What is subjectivity other than a pattern of life? A pattern that answers the question posed by a dialectic of subjectivity. Among the candidates of this pattern: Locke’s selfhood, Husserl’s transcendental ego, personal identity. In this blog I will show how a different logic reveals this pattern of life: Gilles Deleuze’s “impersonal individuation,” (Difference and Repetition, p. 277) one that is distinct from personal individuation, a singularity instead of something particular.
If life is indefinite, then no pattern can ever completely graph life tout court; it is always just “a” life. The characterization of life as “impersonal, yet singular” distinguishes it from the self and obliges a more unbridled version of empiricism, that of transcendental empiricism.
As opposed to classical empiricism, which is but an shopping list for epistemic ingredients (where ideas are born from atomistic sensations, and are amplified according to rules of logic or abstract generalizations), transcendental empiricism is an ontological poem about beings. A poem that credits difference its due as a primary concept, rather than a derivative concept of identity, as well as a philosophy that allows far greater role to the social and historical nature of experience than classical empiricism. Less of a philosophy of the senses, empiricism, since Deleuze sees it as experimentation, is a philosophy of the imagination. The act of thinking is belief, which means knowledge is actually legitimate belief. This description invites a philosophical investigation of the conditions that legitimate belief. However, unlike Kant’s transcendental idealism, those conditions are not logically necessary, but dependent upon the nature of experience as it is lived.
What Deleuze found in David Hume was a brand new conception of subjectivity that radicalized the traditional reading of associationism. Since ideas lack an inherent structure, there is an infinite number of ways to bring them together in different patterns that generate understanding and creativity. Hume rejected the possibility of universal principles that govern the association of ideas, which is not to be understood as a scientific model of the human mind or anything more than the practice of cultural and conventional formulations. The existence of the laws of society, of economics, aesthetics, etc., results in these association of ideas.
Sensation is often confused with “sense data” which is something inert and awaits their placement in a categorical or discursive synthesis that guarantees the unity of their multitudinous instances for the cogito. The being of sensation is merely that which can only be sensed, for there is no pre-existing category for it. Sensation occurs at the inception of sense, at a virginal moment that is prior to cognition, before it becomes categorized or synthesized in discourse.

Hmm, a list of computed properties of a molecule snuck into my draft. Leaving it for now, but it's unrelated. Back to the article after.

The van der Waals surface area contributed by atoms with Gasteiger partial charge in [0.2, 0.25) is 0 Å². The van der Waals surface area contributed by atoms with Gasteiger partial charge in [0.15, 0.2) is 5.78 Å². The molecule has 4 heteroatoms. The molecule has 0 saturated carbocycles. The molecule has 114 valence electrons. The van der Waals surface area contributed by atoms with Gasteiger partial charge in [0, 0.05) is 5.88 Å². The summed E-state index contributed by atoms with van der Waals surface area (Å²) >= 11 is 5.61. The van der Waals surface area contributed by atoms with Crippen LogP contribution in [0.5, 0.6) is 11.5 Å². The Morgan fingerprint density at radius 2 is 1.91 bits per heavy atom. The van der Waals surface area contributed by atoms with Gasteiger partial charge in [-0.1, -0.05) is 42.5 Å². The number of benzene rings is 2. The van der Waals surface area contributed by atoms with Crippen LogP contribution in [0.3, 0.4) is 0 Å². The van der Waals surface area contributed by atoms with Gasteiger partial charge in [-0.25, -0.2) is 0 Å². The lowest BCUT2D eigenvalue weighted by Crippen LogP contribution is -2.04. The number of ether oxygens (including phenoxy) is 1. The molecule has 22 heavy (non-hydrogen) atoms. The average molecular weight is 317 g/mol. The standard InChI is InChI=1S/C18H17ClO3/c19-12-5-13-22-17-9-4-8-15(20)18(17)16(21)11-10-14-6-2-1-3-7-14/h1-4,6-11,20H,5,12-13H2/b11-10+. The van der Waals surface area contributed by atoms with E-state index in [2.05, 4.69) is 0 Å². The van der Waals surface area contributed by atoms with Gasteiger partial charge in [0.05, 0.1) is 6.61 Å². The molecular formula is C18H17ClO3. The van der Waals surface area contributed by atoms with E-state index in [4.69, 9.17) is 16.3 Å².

This account of sensation is presented according to the unique logic of multiplicity that is neither dialectical nor transcendental, prior not only to the world of the subject and object, but as well as the logical connection of Gottlob Frege’s subject and predicate and set functions (his proposed substitute for sensation).
Hume was the first to describe the logic of multiplicity as the logic of an “and,” which is both irreducible and prior to the “is” of predication.
“Think with AND instead of thinking IS, instead of thinking for IS: empiricism never had another secret.” (Dialogues, p. 57)
This is a constructivist logic of an unfinished series, rather than a calculus of distinct, countable collections that is governed by conventions and problematizations, or axioms or fixed rules of inference. Constructivism is inseparable from play, artifice, and fiction.
Hume connects empiricism and subjectivity in a new way that departs from Locke regarding personal identity. For Locke, self is not “le moi” or “le je” (the I or the me), but the individual ownership (myself, yourself) and sameness over time (identity). But in Hume, the idea of the self, the person the possession is no longer given, merely an artifice or fiction that endures and entrenches a habit we believe as an incorrigible illusion of life, and through this artifice the self becomes part of nature. Once this insight is understood properly, then instead of the habits of the self and the assumption of human nature, other ways of composing sensations become possible. A new and superior empiricism emerges, one that is concerned with the singular, yet inhuman, in the composition of ourselves.
Deleuze was much like the other contemporary French thinkers who were suspicious of a constituting subject or consciousness, but he found an empiricist way out of suspicion through a radical reading of Hume.
Hume presents the self as an incorrigible illusion, and how we live with the consistency of an enduring self, although it is born of “delirium, chance, indifference.” This leaves us wondering whether it is possible to construct an empiricist or experimental relation to the persistence of this zone or plane of pre-subjective delirium and pre-individual singularity in our lives as well as our relations with others?